Monday, June 28, 2004

WMD, pain and remembrance!

There is nothing better, as Nietzsche reminds us, to serve as antidote to spiritual anguish than physical pain. I have been feeling excruciating discomfort and thus unable to write much. The advantage though is that one begins to become slightly more attuned to the pain of others. The old man or woman walking slowly in front of you, for instance, who would normally cause slight annoyance, begins suddenly to appear in a different light.

The Iranian attitude to sickness and pain has been a puzzle for years. Most city women, for example, think it cute to feign illness. But when they are in real pain, or seriously ill, all of the sudden they go mum, exhibiting Job like patience. Countless thousand women here suffer seriously from various auto immune disorders, but you wouldn’t know that listening to the litany of endless petty complaints, unless you dot the i’s or visit one of the many meat factories masquerading as hospitals.

So today, there were two demonstrations in Sardasht and Khoramabad to commemorate widespread Chemical murder of Iranians and to call for a speedy trial for Saddam. There are tens of thousands still suffering here with boils on their bodies and acute respiratory ailments amongst so many other afflictions.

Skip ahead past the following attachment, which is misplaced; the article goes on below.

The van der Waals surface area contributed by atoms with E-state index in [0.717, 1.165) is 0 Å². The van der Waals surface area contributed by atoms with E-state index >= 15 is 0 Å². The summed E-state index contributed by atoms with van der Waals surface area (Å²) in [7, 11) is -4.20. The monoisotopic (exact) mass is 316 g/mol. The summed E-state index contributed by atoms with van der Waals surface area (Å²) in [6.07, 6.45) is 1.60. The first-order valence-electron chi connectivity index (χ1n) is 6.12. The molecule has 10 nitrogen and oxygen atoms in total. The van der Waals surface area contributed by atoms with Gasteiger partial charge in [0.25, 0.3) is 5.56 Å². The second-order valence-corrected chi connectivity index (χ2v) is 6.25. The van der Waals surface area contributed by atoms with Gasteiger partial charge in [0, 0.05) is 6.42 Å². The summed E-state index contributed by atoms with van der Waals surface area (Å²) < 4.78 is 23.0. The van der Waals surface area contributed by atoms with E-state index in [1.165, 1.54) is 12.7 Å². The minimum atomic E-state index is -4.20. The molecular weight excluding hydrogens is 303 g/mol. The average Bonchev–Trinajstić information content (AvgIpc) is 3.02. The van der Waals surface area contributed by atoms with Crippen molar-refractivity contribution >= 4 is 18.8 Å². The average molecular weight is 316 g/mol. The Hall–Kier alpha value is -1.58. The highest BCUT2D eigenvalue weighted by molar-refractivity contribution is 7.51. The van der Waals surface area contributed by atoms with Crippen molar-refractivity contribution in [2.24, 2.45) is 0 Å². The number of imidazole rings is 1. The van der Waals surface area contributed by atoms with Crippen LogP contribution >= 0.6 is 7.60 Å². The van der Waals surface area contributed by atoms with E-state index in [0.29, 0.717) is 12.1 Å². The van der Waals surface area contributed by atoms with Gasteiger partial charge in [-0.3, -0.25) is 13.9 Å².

It is a strange world we live in, don’t you think? Iraqi’s are invaded, bombed daily and killed because their regime was deemed a threat to the global community. “Bad man” we were told, “that Saddam.” “He killed his own people.” “Attacked his neighbors.” “Used chemical weapons.” Bad, bad man, indeed, that Saddam!

But whom exactly did he attack? Whom did he gas? Who helped him gas our citizens? Who were his allies? Which ones among his old allies are still running the show in the West?

Who amongst you reading this knows the excruciating torment of one of the countless victims? Who amongst you personally knows someone dead or still suffering because of a non conventional (chemical) poisoning?

So the next time any of you—my dear, esteemed members of the international community-- decide to lecture anyone about the potential threat posed by WMD, just remember, some of us here might be able to forgive, but none of us will ever forget.

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